Welcome to this week’s round-up of our favourite social media news. Don’t forget to let us know what you think in the comments, or drop us a tweet.
1. Facebook has just made some changes to the way that admins manage and post on their pages. A newly-updated Facebook Help Centre page explains how roles can be altered for each individual page admin while another outlines how to schedule posts to appear later – making some third-party apps such as HootSuite (the Facebook functionality of which has always been lacking) a little bit less useful. Posts can be scheduled up to six months in advance – great if you need to post around a key date. Very useful features – we like!
2. A Better Amercia – we all want one, right? We’re not sure if Amercia sounds more like a new Mulberry bag, a car or a haircut,
but it was most definitely a nightmare for Mitt Romney this week. Mitt launched his iPhone app on Tuesday, which lets users lay a pro-Romney banner over any image from their photo library. The app was supposed to be a celebration of Mitt’s likely capture of the Republican presidential nomination after the Texas primary, but unfortunately due to a typo in one of the banners – A Better Amercia – it’s become more of a laughing stock and has developed into somewhat of a meme over the past 72 hours. An update has been released that removes the offending banner from the app, but the old version is still working for those who want to work towards A Better Amercia.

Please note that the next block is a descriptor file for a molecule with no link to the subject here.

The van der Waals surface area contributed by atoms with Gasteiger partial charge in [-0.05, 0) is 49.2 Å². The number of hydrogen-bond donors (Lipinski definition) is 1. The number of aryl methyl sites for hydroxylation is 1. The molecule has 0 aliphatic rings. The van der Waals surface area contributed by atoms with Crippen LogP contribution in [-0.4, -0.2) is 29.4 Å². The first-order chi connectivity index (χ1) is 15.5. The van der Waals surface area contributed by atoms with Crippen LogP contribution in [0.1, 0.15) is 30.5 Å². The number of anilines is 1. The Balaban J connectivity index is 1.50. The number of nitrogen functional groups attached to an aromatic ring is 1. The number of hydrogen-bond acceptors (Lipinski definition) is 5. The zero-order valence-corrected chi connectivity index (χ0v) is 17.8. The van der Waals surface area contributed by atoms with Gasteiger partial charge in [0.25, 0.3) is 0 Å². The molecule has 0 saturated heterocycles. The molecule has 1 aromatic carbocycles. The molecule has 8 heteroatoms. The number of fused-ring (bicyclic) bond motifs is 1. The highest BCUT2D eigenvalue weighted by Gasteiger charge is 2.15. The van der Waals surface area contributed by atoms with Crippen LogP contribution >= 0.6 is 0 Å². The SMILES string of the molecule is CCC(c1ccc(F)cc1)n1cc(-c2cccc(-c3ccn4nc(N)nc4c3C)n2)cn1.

3. A new study by BT has revealed that woman are more dependent on social media than men. The study questioned more than 2,000 Brits and found that while over half of female internet users access sites like Facebook and Twitter, only 34% of males do so. Also, 18% of women saidthat they’d miss social networking the most if the internet didn’t exist, compared to just 7% of men. Do you find the results surprising?
4. Facebook will be housing up to 6,600 workers at its Silicon Valley headquarters after Menlo Park officials approved its expansion plans. Facebook moved from Palo Alto to its current campus last year, and currently employs 2,200 workers there. According to the LA Times, Facebook will pay the city an average of $850,000 per year over a decade to compensate for the additional workers in the area. Facebook will also make a one-off payment of $1 million for capital improvements and to establish community services, such as job training programmes, and will create a $500,000 fund to provide grants and charitable contributions to local communities.
5. A study for Mashable by EyeTrackShop has revealed that while Pinterest looks different to other social networks, we look at it differently too. While most websites encourage users to gaze towards the left-hand side of the page, Pinterest users tend to glance from the top to the bottom down the middle of the screen. Observations include that (unsurprisingly) pins places top and centre are the most eye-catching, faces attract more attention than objects and profile info isn’t as noticeable as profile content. Users also tend to like brands better after viewing their Pinterest page – a reason to get pinning if we ever heard one.